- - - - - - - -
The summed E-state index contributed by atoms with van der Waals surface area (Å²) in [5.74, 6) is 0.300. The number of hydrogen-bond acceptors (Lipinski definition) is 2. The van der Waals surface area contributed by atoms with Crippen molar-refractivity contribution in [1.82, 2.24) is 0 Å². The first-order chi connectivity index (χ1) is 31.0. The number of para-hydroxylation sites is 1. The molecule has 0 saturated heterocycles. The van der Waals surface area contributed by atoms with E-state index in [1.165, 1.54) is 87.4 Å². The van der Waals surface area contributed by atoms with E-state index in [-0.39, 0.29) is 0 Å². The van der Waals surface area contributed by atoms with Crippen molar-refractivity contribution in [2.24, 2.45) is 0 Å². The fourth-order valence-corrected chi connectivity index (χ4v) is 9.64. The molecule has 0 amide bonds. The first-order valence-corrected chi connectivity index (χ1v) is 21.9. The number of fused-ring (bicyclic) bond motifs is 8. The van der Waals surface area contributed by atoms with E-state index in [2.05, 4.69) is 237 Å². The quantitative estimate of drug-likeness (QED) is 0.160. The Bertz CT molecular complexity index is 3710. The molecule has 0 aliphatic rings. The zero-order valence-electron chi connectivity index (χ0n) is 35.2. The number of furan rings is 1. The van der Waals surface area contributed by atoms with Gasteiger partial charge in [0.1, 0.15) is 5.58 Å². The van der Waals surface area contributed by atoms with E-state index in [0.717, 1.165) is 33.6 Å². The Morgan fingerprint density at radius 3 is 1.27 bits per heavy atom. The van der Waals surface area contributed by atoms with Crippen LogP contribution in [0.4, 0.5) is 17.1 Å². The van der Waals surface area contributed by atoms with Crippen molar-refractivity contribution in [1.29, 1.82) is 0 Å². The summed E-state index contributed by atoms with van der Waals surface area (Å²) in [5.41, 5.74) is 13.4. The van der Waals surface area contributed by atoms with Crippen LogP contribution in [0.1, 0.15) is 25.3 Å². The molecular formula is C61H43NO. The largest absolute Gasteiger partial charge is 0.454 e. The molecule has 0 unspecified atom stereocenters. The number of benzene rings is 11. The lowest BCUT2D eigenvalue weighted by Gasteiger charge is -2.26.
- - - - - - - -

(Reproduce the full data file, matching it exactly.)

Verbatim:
The summed E-state index contributed by atoms with van der Waals surface area (Å²) in [5.74, 6) is 0.300. The number of hydrogen-bond acceptors (Lipinski definition) is 2. The van der Waals surface area contributed by atoms with Crippen molar-refractivity contribution in [1.82, 2.24) is 0 Å². The first-order chi connectivity index (χ1) is 31.0. The number of para-hydroxylation sites is 1. The molecule has 0 saturated heterocycles. The van der Waals surface area contributed by atoms with E-state index in [1.165, 1.54) is 87.4 Å². The van der Waals surface area contributed by atoms with E-state index in [-0.39, 0.29) is 0 Å². The van der Waals surface area contributed by atoms with Crippen molar-refractivity contribution in [2.24, 2.45) is 0 Å². The fourth-order valence-corrected chi connectivity index (χ4v) is 9.64. The molecule has 0 amide bonds. The first-order valence-corrected chi connectivity index (χ1v) is 21.9. The number of fused-ring (bicyclic) bond motifs is 8. The van der Waals surface area contributed by atoms with E-state index in [2.05, 4.69) is 237 Å². The quantitative estimate of drug-likeness (QED) is 0.160. The Bertz CT molecular complexity index is 3710. The molecule has 0 aliphatic rings. The zero-order valence-electron chi connectivity index (χ0n) is 35.2. The number of furan rings is 1. The van der Waals surface area contributed by atoms with Gasteiger partial charge in [0.1, 0.15) is 5.58 Å². The van der Waals surface area contributed by atoms with E-state index in [0.717, 1.165) is 33.6 Å². The Morgan fingerprint density at radius 3 is 1.27 bits per heavy atom. The van der Waals surface area contributed by atoms with Crippen LogP contribution in [0.4, 0.5) is 17.1 Å². The van der Waals surface area contributed by atoms with Crippen molar-refractivity contribution in [1.29, 1.82) is 0 Å². The summed E-state index contributed by atoms with van der Waals surface area (Å²) in [5.41, 5.74) is 13.4. The van der Waals surface area contributed by atoms with Crippen LogP contribution in [0.1, 0.15) is 25.3 Å². The molecular formula is C61H43NO. The largest absolute Gasteiger partial charge is 0.454 e. The molecule has 0 unspecified atom stereocenters. The number of benzene rings is 11. The lowest BCUT2D eigenvalue weighted by Gasteiger charge is -2.26.